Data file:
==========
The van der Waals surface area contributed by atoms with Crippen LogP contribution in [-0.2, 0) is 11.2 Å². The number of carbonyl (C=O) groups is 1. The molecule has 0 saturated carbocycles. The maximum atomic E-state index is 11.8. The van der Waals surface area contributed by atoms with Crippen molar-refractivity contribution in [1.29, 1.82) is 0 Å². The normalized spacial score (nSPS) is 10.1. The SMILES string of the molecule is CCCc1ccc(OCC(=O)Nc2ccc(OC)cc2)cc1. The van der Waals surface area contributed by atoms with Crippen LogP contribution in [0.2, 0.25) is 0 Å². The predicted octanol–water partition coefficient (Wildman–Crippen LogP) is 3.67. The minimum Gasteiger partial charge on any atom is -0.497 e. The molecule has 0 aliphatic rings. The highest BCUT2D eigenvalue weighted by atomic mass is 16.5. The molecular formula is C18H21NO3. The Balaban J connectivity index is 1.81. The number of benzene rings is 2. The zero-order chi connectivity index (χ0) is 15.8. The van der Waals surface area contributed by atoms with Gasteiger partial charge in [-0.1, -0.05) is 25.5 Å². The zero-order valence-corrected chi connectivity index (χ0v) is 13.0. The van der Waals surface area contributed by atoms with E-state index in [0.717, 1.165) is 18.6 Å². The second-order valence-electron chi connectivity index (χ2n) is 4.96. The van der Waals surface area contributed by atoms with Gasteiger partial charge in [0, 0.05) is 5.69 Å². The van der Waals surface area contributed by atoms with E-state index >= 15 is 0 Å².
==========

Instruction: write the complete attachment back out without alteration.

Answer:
The van der Waals surface area contributed by atoms with Crippen LogP contribution in [-0.2, 0) is 11.2 Å². The number of carbonyl (C=O) groups is 1. The molecule has 0 saturated carbocycles. The maximum atomic E-state index is 11.8. The van der Waals surface area contributed by atoms with Crippen molar-refractivity contribution in [1.29, 1.82) is 0 Å². The normalized spacial score (nSPS) is 10.1. The SMILES string of the molecule is CCCc1ccc(OCC(=O)Nc2ccc(OC)cc2)cc1. The van der Waals surface area contributed by atoms with Crippen LogP contribution in [0.2, 0.25) is 0 Å². The predicted octanol–water partition coefficient (Wildman–Crippen LogP) is 3.67. The minimum Gasteiger partial charge on any atom is -0.497 e. The molecule has 0 aliphatic rings. The highest BCUT2D eigenvalue weighted by atomic mass is 16.5. The molecular formula is C18H21NO3. The Balaban J connectivity index is 1.81. The number of benzene rings is 2. The zero-order chi connectivity index (χ0) is 15.8. The van der Waals surface area contributed by atoms with Gasteiger partial charge in [-0.1, -0.05) is 25.5 Å². The zero-order valence-corrected chi connectivity index (χ0v) is 13.0. The van der Waals surface area contributed by atoms with E-state index in [0.717, 1.165) is 18.6 Å². The second-order valence-electron chi connectivity index (χ2n) is 4.96. The van der Waals surface area contributed by atoms with Gasteiger partial charge in [0, 0.05) is 5.69 Å². The van der Waals surface area contributed by atoms with E-state index >= 15 is 0 Å².